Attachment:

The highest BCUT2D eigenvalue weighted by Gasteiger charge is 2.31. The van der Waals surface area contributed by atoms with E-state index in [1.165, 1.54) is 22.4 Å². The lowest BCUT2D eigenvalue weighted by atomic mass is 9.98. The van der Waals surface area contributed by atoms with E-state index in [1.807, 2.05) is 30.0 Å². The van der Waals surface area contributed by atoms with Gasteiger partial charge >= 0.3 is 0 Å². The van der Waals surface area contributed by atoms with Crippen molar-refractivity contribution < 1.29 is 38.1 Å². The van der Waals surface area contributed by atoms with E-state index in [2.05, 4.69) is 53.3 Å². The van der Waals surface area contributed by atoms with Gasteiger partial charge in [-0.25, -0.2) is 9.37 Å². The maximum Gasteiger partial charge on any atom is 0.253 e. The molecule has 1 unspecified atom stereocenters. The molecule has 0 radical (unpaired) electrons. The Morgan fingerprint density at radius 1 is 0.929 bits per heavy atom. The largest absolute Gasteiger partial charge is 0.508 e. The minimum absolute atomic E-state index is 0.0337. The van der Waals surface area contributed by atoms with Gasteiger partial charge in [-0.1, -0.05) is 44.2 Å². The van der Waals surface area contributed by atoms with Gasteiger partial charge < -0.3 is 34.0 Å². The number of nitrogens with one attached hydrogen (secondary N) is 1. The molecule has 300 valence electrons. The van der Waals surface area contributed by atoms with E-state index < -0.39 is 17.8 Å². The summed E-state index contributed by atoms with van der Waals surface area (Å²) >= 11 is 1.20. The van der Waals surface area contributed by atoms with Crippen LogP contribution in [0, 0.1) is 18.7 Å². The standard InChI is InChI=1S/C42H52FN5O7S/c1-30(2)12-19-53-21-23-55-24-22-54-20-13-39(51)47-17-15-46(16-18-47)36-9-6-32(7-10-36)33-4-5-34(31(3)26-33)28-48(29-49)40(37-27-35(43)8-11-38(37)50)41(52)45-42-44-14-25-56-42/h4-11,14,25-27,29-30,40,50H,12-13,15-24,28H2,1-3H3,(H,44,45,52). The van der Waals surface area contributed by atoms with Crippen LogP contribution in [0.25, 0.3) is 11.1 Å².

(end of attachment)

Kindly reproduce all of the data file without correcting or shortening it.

The highest BCUT2D eigenvalue weighted by Gasteiger charge is 2.31. The van der Waals surface area contributed by atoms with E-state index in [1.165, 1.54) is 22.4 Å². The lowest BCUT2D eigenvalue weighted by atomic mass is 9.98. The van der Waals surface area contributed by atoms with E-state index in [1.807, 2.05) is 30.0 Å². The van der Waals surface area contributed by atoms with Gasteiger partial charge >= 0.3 is 0 Å². The van der Waals surface area contributed by atoms with Crippen molar-refractivity contribution < 1.29 is 38.1 Å². The van der Waals surface area contributed by atoms with E-state index in [2.05, 4.69) is 53.3 Å². The van der Waals surface area contributed by atoms with Gasteiger partial charge in [-0.25, -0.2) is 9.37 Å². The maximum Gasteiger partial charge on any atom is 0.253 e. The molecule has 1 unspecified atom stereocenters. The molecule has 0 radical (unpaired) electrons. The Morgan fingerprint density at radius 1 is 0.929 bits per heavy atom. The largest absolute Gasteiger partial charge is 0.508 e. The minimum absolute atomic E-state index is 0.0337. The van der Waals surface area contributed by atoms with Gasteiger partial charge in [-0.1, -0.05) is 44.2 Å². The van der Waals surface area contributed by atoms with Gasteiger partial charge < -0.3 is 34.0 Å². The number of nitrogens with one attached hydrogen (secondary N) is 1. The molecule has 300 valence electrons. The van der Waals surface area contributed by atoms with E-state index < -0.39 is 17.8 Å². The summed E-state index contributed by atoms with van der Waals surface area (Å²) >= 11 is 1.20. The van der Waals surface area contributed by atoms with Crippen LogP contribution in [0, 0.1) is 18.7 Å². The standard InChI is InChI=1S/C42H52FN5O7S/c1-30(2)12-19-53-21-23-55-24-22-54-20-13-39(51)47-17-15-46(16-18-47)36-9-6-32(7-10-36)33-4-5-34(31(3)26-33)28-48(29-49)40(37-27-35(43)8-11-38(37)50)41(52)45-42-44-14-25-56-42/h4-11,14,25-27,29-30,40,50H,12-13,15-24,28H2,1-3H3,(H,44,45,52). The van der Waals surface area contributed by atoms with Crippen LogP contribution in [0.25, 0.3) is 11.1 Å².